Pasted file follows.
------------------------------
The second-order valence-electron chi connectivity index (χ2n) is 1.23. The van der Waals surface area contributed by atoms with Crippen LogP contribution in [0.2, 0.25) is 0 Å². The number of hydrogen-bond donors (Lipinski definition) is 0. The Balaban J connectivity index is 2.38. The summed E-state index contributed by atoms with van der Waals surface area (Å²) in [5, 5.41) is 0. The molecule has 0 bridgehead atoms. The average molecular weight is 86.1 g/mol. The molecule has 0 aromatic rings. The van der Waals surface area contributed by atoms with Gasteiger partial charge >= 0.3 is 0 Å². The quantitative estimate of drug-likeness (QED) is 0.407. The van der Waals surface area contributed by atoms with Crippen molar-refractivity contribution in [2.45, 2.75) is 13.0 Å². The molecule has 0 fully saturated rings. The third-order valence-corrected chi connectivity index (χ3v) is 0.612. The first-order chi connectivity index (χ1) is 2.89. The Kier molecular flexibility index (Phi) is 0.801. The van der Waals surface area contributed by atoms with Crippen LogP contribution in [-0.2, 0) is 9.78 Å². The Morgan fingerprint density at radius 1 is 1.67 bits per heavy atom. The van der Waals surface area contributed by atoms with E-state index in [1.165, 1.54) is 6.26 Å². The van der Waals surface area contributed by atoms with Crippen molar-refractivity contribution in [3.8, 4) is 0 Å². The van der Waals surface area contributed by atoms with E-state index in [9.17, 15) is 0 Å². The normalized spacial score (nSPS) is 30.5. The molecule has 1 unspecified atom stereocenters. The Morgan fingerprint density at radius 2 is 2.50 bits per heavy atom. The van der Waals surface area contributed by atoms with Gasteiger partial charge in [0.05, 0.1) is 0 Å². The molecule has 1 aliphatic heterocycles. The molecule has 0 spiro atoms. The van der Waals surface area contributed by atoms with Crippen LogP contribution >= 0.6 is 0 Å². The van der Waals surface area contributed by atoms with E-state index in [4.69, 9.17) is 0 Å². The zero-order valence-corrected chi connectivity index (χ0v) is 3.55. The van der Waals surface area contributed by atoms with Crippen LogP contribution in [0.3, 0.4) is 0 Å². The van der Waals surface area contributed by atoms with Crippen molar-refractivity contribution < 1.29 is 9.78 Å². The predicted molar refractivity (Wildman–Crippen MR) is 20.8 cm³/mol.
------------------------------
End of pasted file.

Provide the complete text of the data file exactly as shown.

The second-order valence-electron chi connectivity index (χ2n) is 1.23. The van der Waals surface area contributed by atoms with Crippen LogP contribution in [0.2, 0.25) is 0 Å². The number of hydrogen-bond donors (Lipinski definition) is 0. The Balaban J connectivity index is 2.38. The summed E-state index contributed by atoms with van der Waals surface area (Å²) in [5, 5.41) is 0. The molecule has 0 bridgehead atoms. The average molecular weight is 86.1 g/mol. The molecule has 0 aromatic rings. The van der Waals surface area contributed by atoms with Gasteiger partial charge >= 0.3 is 0 Å². The quantitative estimate of drug-likeness (QED) is 0.407. The van der Waals surface area contributed by atoms with Crippen molar-refractivity contribution in [2.45, 2.75) is 13.0 Å². The molecule has 0 fully saturated rings. The third-order valence-corrected chi connectivity index (χ3v) is 0.612. The first-order chi connectivity index (χ1) is 2.89. The Kier molecular flexibility index (Phi) is 0.801. The van der Waals surface area contributed by atoms with Crippen LogP contribution in [-0.2, 0) is 9.78 Å². The Morgan fingerprint density at radius 1 is 1.67 bits per heavy atom. The van der Waals surface area contributed by atoms with E-state index in [1.165, 1.54) is 6.26 Å². The van der Waals surface area contributed by atoms with Crippen molar-refractivity contribution in [3.8, 4) is 0 Å². The van der Waals surface area contributed by atoms with E-state index in [9.17, 15) is 0 Å². The normalized spacial score (nSPS) is 30.5. The molecule has 1 unspecified atom stereocenters. The Morgan fingerprint density at radius 2 is 2.50 bits per heavy atom. The van der Waals surface area contributed by atoms with Gasteiger partial charge in [0.05, 0.1) is 0 Å². The molecule has 1 aliphatic heterocycles. The molecule has 0 spiro atoms. The van der Waals surface area contributed by atoms with Crippen LogP contribution >= 0.6 is 0 Å². The van der Waals surface area contributed by atoms with E-state index in [4.69, 9.17) is 0 Å². The zero-order valence-corrected chi connectivity index (χ0v) is 3.55. The van der Waals surface area contributed by atoms with Crippen LogP contribution in [0.3, 0.4) is 0 Å². The van der Waals surface area contributed by atoms with Crippen molar-refractivity contribution < 1.29 is 9.78 Å². The predicted molar refractivity (Wildman–Crippen MR) is 20.8 cm³/mol.